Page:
Well, for my aviation work I use MF some 98% of the time! I rarely have an out of focus image as a result. I am a little surprised by Jan's comments about AF's focusing screens since you and I both use the same systems. I currently use 2 EOS1Ns and an EOS 3 so far (some 6 years now for the EOS1n) using MF on any one of these 3 cameras have always yeilded tack sharp results, and yes I do check my slides with an 4x and 10x loupes.

I do however use AF more often when I am covering a sporting event such as baseball or tennis.

Thomas



"Show me the Braniffs"
User currently offlineBlackened From , joined Dec 1969, posts, RR:
Reply 14, posted (13 years 5 months 5 days 10 hours ago) and read 3268 times:

Jan Mogren:
Do you mean SLR autofocus cameras? I have never experienced anything bad with MF when using an EOS AF camera. The pics are always as sharp as in the viewfinder. I'm always suprised how sharp they are and I check them even with projector and loupe.
For EGGD: Of course there are cameras that can manage almost every situation with their AF. We're in the 21st century, man.
But you can also do almost every shot with MF. Somebody mentioned it - that has been the solution for decades. When I'm using MF I get an unsharp shot once in a blue moon. That's what I say but maybe a pro like Jan Mogren would say they're all unsharp - I don't know.  Smile/happy/getting dizzy


User currently offlineJan Mogren From Sweden, joined Dec 2000, 2043 posts, RR: 50
Reply 15, posted (13 years 5 months 5 days 9 hours ago) and read 3268 times:

Thomas and Blackened,

Focusing screens made for manual focus are ground matte (sp?) in a way that when focus is adjusted perfectly they look clear and sharp. When focus is a bit off they look more blurred than it really is, so to speak. More distinct border between in-focus and out-of-focus. The screen in an Auto Focus camera isn't ground matte at all so it doesn't give any help.
If you guys can tell when the ultimate focus is obtained,
well then I'm probably just old.  Wink/being sarcastic and I'll more or less back off here since this is up to the individual photog.

I will however address two things mentioned in posts above:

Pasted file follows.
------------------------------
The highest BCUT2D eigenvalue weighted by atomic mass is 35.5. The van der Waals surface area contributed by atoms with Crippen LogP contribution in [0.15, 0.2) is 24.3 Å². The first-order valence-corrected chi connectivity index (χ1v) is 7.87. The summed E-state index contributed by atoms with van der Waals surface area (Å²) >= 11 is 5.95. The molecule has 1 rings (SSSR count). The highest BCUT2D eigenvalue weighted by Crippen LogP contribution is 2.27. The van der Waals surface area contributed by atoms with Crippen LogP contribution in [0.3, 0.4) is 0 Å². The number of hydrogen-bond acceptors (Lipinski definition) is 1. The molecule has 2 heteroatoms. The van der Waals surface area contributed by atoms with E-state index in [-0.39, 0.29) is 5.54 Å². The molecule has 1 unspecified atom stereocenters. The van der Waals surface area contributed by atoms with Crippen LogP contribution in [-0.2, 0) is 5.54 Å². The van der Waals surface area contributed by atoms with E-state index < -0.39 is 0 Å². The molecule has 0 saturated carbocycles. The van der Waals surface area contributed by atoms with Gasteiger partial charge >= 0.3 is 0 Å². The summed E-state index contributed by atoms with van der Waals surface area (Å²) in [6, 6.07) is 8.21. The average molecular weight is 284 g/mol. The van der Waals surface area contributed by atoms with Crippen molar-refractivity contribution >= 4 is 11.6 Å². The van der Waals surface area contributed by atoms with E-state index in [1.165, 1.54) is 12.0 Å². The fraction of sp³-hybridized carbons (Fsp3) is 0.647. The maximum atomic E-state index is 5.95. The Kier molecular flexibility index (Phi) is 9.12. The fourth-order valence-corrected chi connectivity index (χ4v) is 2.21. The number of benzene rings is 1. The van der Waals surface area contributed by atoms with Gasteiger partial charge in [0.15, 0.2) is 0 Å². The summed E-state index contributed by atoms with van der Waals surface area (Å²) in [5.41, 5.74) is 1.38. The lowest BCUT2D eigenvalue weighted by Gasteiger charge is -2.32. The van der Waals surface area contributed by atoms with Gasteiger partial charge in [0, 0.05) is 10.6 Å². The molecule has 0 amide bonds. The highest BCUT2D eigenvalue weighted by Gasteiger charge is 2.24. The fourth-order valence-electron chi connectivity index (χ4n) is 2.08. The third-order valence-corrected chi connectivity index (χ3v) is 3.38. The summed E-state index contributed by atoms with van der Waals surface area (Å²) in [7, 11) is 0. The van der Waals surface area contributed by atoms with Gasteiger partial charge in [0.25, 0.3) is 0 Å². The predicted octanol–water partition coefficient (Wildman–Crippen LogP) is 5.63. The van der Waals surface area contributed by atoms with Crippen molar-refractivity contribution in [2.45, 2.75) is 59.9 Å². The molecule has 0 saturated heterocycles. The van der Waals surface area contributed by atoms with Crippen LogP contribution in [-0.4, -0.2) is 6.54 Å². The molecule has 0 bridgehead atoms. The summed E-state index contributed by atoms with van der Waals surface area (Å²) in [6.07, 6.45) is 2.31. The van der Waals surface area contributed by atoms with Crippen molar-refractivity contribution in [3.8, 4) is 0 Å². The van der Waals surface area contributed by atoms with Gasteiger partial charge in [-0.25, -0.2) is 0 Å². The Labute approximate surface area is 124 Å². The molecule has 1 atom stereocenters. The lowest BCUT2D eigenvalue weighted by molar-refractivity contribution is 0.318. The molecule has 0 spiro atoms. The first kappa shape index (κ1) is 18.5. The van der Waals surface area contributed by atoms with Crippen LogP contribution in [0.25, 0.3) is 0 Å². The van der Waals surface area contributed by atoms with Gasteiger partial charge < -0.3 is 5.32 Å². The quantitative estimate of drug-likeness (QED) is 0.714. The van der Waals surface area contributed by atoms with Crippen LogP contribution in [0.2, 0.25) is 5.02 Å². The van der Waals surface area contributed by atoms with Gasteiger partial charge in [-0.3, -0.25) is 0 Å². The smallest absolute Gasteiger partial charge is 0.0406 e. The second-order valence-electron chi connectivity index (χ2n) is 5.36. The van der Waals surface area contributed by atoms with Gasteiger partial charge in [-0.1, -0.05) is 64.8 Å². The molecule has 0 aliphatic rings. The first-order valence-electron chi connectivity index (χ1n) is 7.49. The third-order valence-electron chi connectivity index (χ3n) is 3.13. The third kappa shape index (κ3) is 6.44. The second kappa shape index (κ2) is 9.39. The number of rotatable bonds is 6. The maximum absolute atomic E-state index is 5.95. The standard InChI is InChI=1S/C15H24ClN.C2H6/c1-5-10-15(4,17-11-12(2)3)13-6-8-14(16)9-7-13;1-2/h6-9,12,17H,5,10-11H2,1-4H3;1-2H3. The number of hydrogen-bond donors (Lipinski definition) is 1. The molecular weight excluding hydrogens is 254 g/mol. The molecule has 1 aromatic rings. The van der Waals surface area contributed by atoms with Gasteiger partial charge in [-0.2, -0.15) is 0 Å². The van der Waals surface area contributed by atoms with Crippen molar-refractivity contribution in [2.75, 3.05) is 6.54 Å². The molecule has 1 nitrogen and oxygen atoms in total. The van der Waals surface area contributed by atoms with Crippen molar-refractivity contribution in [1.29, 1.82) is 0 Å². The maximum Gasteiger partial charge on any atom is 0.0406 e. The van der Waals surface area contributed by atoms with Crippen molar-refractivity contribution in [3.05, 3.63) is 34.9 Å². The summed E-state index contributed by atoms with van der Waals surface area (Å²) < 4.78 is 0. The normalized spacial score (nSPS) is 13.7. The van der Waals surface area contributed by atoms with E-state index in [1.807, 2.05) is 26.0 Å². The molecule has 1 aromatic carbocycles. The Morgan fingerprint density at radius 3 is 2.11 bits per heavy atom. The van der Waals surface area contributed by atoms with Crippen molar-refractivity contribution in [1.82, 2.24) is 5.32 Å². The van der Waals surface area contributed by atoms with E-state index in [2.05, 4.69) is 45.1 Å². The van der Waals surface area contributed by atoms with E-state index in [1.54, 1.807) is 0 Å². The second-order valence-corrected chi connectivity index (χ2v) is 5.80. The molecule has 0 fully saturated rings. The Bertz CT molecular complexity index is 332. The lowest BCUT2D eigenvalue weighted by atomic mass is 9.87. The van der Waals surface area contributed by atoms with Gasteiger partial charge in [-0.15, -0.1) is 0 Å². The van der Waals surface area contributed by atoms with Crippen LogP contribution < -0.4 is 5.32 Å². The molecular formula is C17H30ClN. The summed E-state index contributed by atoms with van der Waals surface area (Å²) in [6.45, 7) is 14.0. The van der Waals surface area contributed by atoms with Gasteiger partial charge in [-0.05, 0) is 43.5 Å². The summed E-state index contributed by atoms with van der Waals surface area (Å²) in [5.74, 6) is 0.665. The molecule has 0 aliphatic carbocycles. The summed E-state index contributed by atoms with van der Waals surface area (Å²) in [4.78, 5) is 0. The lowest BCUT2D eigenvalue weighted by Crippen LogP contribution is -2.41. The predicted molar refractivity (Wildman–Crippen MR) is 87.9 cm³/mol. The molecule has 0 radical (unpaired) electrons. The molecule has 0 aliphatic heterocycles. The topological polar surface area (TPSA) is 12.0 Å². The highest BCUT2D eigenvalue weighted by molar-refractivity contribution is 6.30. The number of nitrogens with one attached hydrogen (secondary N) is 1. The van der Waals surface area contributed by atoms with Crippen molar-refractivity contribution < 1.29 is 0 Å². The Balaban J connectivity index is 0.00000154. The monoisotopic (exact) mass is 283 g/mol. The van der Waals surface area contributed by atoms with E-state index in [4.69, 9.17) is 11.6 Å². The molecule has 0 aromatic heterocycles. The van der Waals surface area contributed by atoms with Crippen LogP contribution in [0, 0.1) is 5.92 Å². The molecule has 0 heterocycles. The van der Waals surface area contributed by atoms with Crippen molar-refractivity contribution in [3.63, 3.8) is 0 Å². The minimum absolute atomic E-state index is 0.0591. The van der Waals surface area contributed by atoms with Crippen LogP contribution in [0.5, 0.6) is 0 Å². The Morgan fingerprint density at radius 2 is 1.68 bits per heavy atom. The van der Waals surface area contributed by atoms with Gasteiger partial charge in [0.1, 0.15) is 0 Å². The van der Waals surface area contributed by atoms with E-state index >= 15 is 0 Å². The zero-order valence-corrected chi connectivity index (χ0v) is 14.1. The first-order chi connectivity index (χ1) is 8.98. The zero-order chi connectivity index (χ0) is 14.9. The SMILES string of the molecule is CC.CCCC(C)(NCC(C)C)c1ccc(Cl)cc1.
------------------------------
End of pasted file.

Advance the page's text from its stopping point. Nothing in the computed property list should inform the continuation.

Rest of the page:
*Using the focus indicator to focus manually.
This is pretty interesting. Take your AF camera, switch to manual focus and focus on something, say 5 meters away. Don't touch the focus ring after that and slowly move towards or away from the subject you focused on.
How far can you move before the camera indicates out-of-focus? You will not beleive you paid that amount for your camera...

*Checking the sharpness of your slide with a projector.
Unless you have bought some extraordinary lens for your projector this won't work. Anything looks sharp!
I throw away loads of slides that looks sharp thru the proj. When checked with a 10x loupe they turn out unsharp. On the other hand they look sharp under a 6x loupe...

All this leads into another discussion I hope to bring up at some other time...  Smile/happy/getting dizzy

/JM



AeroPresentation - Airline DVD's filmed in High Definition
User currently offlineBlackened From , joined Dec 1969, posts, RR:
Reply 16, posted (13 years 5 months 5 days 7 hours ago) and read 3255 times:

Oh, yeah, seems we are talking about a completely differnent topic now. Just wanted to say I don't care about the focus indicator of the camera because I've noticed it fools me quite often.
I think the slide-sharpness-check topic is also an interesting one.


User currently offlineCkw From UK - England, joined Aug 2010, 769 posts, RR: 16
Reply 17, posted (13 years 5 months 3 days 16 hours ago) and read 3227 times:

After 20 years of focusing manually I've been lured over to the darkside of autofocus - and I must say I'm impressed with how well it works!